You may have noticed that, every once in a while, I have a tendency to swear.
I know that some of my readers aren’t too keen on this, but I wouldn’t swear if I didn’t feel it was absolutely necessary, and I wanted to take this opportunity to explain my reasons for occasionally using profanities.
I strongly believe that my job has played a large part in the development of my ‘potty mouth’ in recent years. I have explained before that, thanks to some of the clients, insurance companies and opposition solicitors I am forced to interact with on a daily basis, a large part of my working day is spent dealing with idiots. Even worse, some of them are rude, arrogant, obnoxious idiots. Being subjected to constant abuse in the office, day-in, day-out, will wear even the hardiest of non-swearers down after a while, and I am certainly no exception.
I can support the argument that my job causes me to swear more, by the fact I hear each and every one of my colleagues swear on a daily basis (admittedly some more than others), and our jobs are the one thing we all have in common.
Swearing is a key part of our language
Swearing, whether you like it or not, is part of our language, and I am of the opinion that, every once in a while, a strategically placed curse word can emphasise a sentence or strengthen your point. Swearing, to me, is like seasoning, and I have watched enough Masterchef to know that you should season the shit out of most dishes. If I have learned anything from my many years watching that greasy, frog-faced cretin John Torode, it is that seasoning makes a dish ‘come alive’, and I firmly believe that swearing can do the same to the written word.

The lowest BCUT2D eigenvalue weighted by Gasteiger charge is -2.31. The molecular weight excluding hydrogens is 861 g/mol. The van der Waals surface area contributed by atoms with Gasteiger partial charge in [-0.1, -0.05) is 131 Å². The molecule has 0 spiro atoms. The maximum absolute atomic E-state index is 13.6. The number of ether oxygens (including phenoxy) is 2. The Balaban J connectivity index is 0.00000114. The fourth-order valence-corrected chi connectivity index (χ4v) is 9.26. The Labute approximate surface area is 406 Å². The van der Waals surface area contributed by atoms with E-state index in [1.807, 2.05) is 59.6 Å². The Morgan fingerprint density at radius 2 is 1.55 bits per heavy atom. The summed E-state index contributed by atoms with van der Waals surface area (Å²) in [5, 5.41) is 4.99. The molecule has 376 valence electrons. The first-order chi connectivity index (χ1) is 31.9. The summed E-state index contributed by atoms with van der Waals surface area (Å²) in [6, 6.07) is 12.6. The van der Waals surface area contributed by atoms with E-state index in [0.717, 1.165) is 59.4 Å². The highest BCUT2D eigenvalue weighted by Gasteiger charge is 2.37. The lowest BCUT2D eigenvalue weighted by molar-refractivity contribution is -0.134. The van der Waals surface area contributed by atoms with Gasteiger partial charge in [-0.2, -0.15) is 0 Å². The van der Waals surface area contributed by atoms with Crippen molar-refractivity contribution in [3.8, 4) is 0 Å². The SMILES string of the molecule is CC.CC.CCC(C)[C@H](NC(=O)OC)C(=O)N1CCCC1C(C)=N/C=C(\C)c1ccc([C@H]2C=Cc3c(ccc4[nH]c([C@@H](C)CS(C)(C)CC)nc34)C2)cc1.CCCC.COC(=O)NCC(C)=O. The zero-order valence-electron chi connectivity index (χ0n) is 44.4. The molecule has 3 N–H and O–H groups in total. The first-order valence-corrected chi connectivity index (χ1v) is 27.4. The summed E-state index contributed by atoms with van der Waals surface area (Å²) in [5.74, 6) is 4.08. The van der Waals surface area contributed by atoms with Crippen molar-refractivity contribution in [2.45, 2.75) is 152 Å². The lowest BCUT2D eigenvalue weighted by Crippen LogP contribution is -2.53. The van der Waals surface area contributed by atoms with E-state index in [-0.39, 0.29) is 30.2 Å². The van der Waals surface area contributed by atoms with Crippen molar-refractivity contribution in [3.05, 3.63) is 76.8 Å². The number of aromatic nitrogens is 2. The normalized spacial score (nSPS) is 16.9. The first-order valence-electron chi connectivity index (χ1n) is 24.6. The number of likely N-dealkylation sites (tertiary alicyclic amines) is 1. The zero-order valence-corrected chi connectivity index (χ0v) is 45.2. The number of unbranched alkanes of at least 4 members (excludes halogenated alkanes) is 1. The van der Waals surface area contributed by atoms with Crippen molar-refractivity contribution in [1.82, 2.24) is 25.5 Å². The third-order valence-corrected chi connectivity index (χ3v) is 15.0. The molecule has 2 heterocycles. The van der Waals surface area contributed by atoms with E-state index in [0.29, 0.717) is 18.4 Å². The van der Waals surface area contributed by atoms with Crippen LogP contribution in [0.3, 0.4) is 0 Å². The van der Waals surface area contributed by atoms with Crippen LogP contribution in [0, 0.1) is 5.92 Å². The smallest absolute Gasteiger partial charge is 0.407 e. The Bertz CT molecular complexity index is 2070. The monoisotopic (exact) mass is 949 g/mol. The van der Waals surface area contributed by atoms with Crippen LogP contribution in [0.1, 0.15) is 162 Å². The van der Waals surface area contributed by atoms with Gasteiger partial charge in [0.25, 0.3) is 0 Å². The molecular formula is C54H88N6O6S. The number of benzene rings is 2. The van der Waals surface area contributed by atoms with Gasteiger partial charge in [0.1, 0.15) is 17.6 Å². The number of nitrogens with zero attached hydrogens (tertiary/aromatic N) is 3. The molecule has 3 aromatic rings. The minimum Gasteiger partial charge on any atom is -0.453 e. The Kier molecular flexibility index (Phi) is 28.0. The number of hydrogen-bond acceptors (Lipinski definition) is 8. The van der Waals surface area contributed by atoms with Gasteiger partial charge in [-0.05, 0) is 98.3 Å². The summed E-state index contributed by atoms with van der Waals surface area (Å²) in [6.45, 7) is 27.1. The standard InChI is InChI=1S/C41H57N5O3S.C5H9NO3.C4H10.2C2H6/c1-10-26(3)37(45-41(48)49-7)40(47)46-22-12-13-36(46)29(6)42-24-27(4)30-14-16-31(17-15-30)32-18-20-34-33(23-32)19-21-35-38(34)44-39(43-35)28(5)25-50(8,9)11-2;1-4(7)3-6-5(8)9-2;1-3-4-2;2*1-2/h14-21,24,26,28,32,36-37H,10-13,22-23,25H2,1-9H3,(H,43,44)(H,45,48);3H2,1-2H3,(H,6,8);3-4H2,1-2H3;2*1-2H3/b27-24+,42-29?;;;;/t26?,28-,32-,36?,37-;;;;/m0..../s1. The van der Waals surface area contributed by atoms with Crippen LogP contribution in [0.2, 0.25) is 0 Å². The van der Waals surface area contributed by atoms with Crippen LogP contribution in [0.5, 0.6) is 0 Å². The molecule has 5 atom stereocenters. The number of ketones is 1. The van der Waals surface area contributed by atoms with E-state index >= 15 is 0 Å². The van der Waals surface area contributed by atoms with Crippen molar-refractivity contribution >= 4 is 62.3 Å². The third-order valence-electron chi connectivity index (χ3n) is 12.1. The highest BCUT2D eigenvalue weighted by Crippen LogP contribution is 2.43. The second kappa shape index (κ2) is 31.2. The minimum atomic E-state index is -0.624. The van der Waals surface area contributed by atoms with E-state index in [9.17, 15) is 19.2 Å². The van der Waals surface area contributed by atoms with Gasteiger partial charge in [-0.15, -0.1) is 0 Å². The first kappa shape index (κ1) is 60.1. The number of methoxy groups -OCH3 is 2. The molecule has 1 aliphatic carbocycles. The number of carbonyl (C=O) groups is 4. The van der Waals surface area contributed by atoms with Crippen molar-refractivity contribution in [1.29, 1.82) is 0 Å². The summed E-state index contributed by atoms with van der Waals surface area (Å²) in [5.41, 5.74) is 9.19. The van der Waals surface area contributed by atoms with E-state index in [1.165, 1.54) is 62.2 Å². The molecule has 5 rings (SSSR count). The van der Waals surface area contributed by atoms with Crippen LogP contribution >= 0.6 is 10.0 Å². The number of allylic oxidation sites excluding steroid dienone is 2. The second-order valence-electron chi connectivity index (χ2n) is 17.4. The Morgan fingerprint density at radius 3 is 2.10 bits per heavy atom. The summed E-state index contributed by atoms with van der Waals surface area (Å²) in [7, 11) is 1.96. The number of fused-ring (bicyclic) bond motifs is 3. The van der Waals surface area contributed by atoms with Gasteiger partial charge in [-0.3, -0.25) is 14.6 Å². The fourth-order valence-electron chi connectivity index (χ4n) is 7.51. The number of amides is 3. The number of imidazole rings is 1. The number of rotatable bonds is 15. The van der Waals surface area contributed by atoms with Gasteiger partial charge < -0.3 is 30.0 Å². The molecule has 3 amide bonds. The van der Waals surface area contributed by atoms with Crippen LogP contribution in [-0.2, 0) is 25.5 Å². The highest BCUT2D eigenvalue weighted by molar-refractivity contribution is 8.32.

Swearing can be funny
As well as being a good way to emphasise your point, swearing can also be funny. I know some people will disagree, but I think swearing can add an element of comedy to a sentence, that other words simply cannot.
If swearing wasn’t funny, comedians wouldn’t swear and, as we all know, nearly every good comedian cusses like a trooper.
Swearing is only offensive if you let it be
‘Sticks and stones may break my bones, but words can never hurt me’. That, of course, is utter bollocks, as words can be very hurtful when used in a malicious way, but I would argue that swear words are only offensive if you let them be. They are, after all, just words, and the only reason you might find them offensive, is because society has dictated that you should. You find them shocking because that’s the way you have been educated.
Don’t get me wrong, this isn’t to say I will educate my children to swear, obviously not, but certain words have been labelled as offensive over hundreds of years, and we could quite easily find other words as repugnant if history had dictated it that way.
As an example, there are certain body parts that people might take offence to being called (I can think of at least four off the top of my head), but if history had been formed slightly differently, you might now be insulted if I called you a ‘kneecap’, an ‘elbow’, or a ‘stupid little nostril’.
Sometimes, swearing is the only way